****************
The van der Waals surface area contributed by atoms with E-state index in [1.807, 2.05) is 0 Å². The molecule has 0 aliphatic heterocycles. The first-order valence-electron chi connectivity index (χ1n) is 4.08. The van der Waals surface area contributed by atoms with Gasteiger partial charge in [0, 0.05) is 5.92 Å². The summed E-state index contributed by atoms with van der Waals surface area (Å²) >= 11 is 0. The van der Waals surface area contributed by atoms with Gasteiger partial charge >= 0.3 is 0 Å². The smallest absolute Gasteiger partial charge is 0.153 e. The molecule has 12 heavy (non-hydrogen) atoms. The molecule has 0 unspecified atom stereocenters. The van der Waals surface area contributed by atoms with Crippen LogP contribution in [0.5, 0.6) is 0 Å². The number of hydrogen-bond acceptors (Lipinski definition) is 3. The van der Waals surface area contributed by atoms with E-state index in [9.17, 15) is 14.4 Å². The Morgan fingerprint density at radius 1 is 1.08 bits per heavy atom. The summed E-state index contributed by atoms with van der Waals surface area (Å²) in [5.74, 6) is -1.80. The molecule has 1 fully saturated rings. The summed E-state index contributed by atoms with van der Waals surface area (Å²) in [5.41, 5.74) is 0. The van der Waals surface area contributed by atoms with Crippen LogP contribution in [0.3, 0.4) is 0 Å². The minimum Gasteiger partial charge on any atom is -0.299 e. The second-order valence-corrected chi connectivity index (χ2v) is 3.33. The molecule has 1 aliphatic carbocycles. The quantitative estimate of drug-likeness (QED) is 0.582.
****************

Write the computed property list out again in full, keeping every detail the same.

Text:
The van der Waals surface area contributed by atoms with E-state index in [1.807, 2.05) is 0 Å². The molecule has 0 aliphatic heterocycles. The first-order valence-electron chi connectivity index (χ1n) is 4.08. The van der Waals surface area contributed by atoms with Gasteiger partial charge in [0, 0.05) is 5.92 Å². The summed E-state index contributed by atoms with van der Waals surface area (Å²) >= 11 is 0. The van der Waals surface area contributed by atoms with Gasteiger partial charge >= 0.3 is 0 Å². The smallest absolute Gasteiger partial charge is 0.153 e. The molecule has 12 heavy (non-hydrogen) atoms. The molecule has 0 unspecified atom stereocenters. The van der Waals surface area contributed by atoms with Crippen LogP contribution in [0.5, 0.6) is 0 Å². The number of hydrogen-bond acceptors (Lipinski definition) is 3. The van der Waals surface area contributed by atoms with E-state index in [9.17, 15) is 14.4 Å². The Morgan fingerprint density at radius 1 is 1.08 bits per heavy atom. The summed E-state index contributed by atoms with van der Waals surface area (Å²) in [5.74, 6) is -1.80. The molecule has 1 fully saturated rings. The summed E-state index contributed by atoms with van der Waals surface area (Å²) in [5.41, 5.74) is 0. The van der Waals surface area contributed by atoms with Crippen LogP contribution in [0.3, 0.4) is 0 Å². The minimum Gasteiger partial charge on any atom is -0.299 e. The second-order valence-corrected chi connectivity index (χ2v) is 3.33. The molecule has 1 aliphatic carbocycles. The quantitative estimate of drug-likeness (QED) is 0.582.